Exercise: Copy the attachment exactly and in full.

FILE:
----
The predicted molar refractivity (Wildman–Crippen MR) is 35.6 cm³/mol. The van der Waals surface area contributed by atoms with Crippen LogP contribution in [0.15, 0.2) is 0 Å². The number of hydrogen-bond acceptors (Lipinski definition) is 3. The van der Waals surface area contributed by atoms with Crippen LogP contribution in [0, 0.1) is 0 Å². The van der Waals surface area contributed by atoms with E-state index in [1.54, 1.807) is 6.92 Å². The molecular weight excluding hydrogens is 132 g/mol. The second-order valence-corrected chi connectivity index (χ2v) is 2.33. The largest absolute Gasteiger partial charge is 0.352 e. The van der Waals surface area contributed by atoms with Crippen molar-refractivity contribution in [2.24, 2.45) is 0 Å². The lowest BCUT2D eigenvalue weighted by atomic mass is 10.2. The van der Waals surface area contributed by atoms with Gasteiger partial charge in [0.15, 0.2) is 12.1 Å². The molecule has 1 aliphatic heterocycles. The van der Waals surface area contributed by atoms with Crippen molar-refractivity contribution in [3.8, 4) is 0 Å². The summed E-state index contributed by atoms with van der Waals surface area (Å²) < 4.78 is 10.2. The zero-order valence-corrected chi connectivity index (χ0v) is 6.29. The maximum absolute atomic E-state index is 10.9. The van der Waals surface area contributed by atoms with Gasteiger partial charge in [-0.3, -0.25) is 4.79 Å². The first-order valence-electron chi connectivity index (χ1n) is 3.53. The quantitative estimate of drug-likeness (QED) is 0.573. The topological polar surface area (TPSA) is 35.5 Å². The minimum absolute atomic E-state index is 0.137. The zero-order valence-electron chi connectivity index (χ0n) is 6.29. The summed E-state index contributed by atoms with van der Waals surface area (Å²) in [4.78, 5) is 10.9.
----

The predicted molar refractivity (Wildman–Crippen MR) is 35.6 cm³/mol. The van der Waals surface area contributed by atoms with Crippen LogP contribution in [0.15, 0.2) is 0 Å². The number of hydrogen-bond acceptors (Lipinski definition) is 3. The van der Waals surface area contributed by atoms with Crippen LogP contribution in [0, 0.1) is 0 Å². The van der Waals surface area contributed by atoms with E-state index in [1.54, 1.807) is 6.92 Å². The molecular weight excluding hydrogens is 132 g/mol. The second-order valence-corrected chi connectivity index (χ2v) is 2.33. The largest absolute Gasteiger partial charge is 0.352 e. The van der Waals surface area contributed by atoms with Crippen molar-refractivity contribution in [2.24, 2.45) is 0 Å². The lowest BCUT2D eigenvalue weighted by atomic mass is 10.2. The van der Waals surface area contributed by atoms with Gasteiger partial charge in [0.15, 0.2) is 12.1 Å². The molecule has 1 aliphatic heterocycles. The van der Waals surface area contributed by atoms with Crippen molar-refractivity contribution in [3.8, 4) is 0 Å². The summed E-state index contributed by atoms with van der Waals surface area (Å²) < 4.78 is 10.2. The zero-order valence-corrected chi connectivity index (χ0v) is 6.29. The maximum absolute atomic E-state index is 10.9. The van der Waals surface area contributed by atoms with Gasteiger partial charge in [-0.3, -0.25) is 4.79 Å². The first-order valence-electron chi connectivity index (χ1n) is 3.53. The quantitative estimate of drug-likeness (QED) is 0.573. The topological polar surface area (TPSA) is 35.5 Å². The minimum absolute atomic E-state index is 0.137. The zero-order valence-electron chi connectivity index (χ0n) is 6.29. The summed E-state index contributed by atoms with van der Waals surface area (Å²) in [4.78, 5) is 10.9.